In essence, its passage would send a new, friendly signal from Congress to India's defense establishment, which according to Schwartz, may be holding back on deals with the US for a fighter jet or other major systems because it remembers the era of US sanctions and hence views the US as an unreliable partner.

    Deepening ties do not mean everyone in Washington and New Delhi see eye to eye. In a Feb. 25 letter to Modi, a bipartisan group of 32 US lawmakers raised concerns over intolerance toward non-Hindu faiths in India. Rep. Joe Pitts, R-Pa., led the letter's signatories and was one of one of the key players behind denying Modi a US visa some years back over his alleged negligence during the 2002 anti-Muslim massacre in Gujarat.

    A Modi spokesman called the letter "unfortunate" and said it focused unduly on a few aberrant incidents. An Indian court on Thursday convicted 24 people of involvement in the 2002 riots, in which 1,000 people died.

    "I’m a firm supporter of greater engagement with India, including a deepening of our military relationship," Pitts said in a June 2 statement. "However, many observers are concerned that the human rights climate is heading in the wrong direction. Prioritizing high human rights standards, especially with regard to religious freedom, is essential to navigating this deepening friendship and bolstering security in the region.”

    Another argument in Washington against special status for India, according to Schwartz, has been that because India is not a treaty ally and has not sent soldiers to fight alongside US troops in recent wars, it's not deserving. Yet the US needs India, with its demographic and economic weight, to provide a counterweight to China, and must help sew up India's gaps in military technology, he said.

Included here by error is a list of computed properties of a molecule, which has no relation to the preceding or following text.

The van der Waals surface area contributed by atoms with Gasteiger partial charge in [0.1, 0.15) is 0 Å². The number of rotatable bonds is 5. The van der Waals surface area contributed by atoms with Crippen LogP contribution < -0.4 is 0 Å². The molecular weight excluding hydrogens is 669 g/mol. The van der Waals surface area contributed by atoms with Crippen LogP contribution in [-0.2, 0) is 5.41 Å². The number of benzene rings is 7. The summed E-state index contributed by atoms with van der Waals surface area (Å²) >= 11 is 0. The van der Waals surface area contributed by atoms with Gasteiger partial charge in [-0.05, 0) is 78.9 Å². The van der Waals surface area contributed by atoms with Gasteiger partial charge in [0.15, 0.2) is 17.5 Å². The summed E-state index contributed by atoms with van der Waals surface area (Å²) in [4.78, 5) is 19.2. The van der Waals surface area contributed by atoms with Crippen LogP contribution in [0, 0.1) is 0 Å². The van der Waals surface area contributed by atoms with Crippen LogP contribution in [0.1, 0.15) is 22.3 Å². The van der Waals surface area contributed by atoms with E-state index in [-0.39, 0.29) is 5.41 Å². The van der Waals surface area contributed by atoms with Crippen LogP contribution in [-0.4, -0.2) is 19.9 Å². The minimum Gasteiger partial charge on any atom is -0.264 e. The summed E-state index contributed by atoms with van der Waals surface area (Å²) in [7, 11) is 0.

"This shouldn't be about giving out gold stars when deepening the relationship is a fundamental national security interest," Schwartz said.

    Analysts agree relations between the US and India are only heading in one direction: expansion.

    “This is just the beginning of that change,” Tellis said. “If you look at the kind of economic transformations that are underway, we are in the beginning of a very long cycle of change in Indian capabilities. And this is just about 10 or 15 years old. It hasn’t peaked yet. We’ve got a couple of decades for this to continue.”

    Email: amehta@defensenews.com | jgould@defensenews.com

    Twitter: @AaronMehta | @ReporterJoe

  3. #23

    Skepticism Persists in Strengthened US-India Ties

    Vivek Raghuvanshi, Defense News 9:01 a.m. EDT June 11, 2016

    Indian PM Modi Meets With President Obama At The White House
    (Photo: Pool, Getty Images)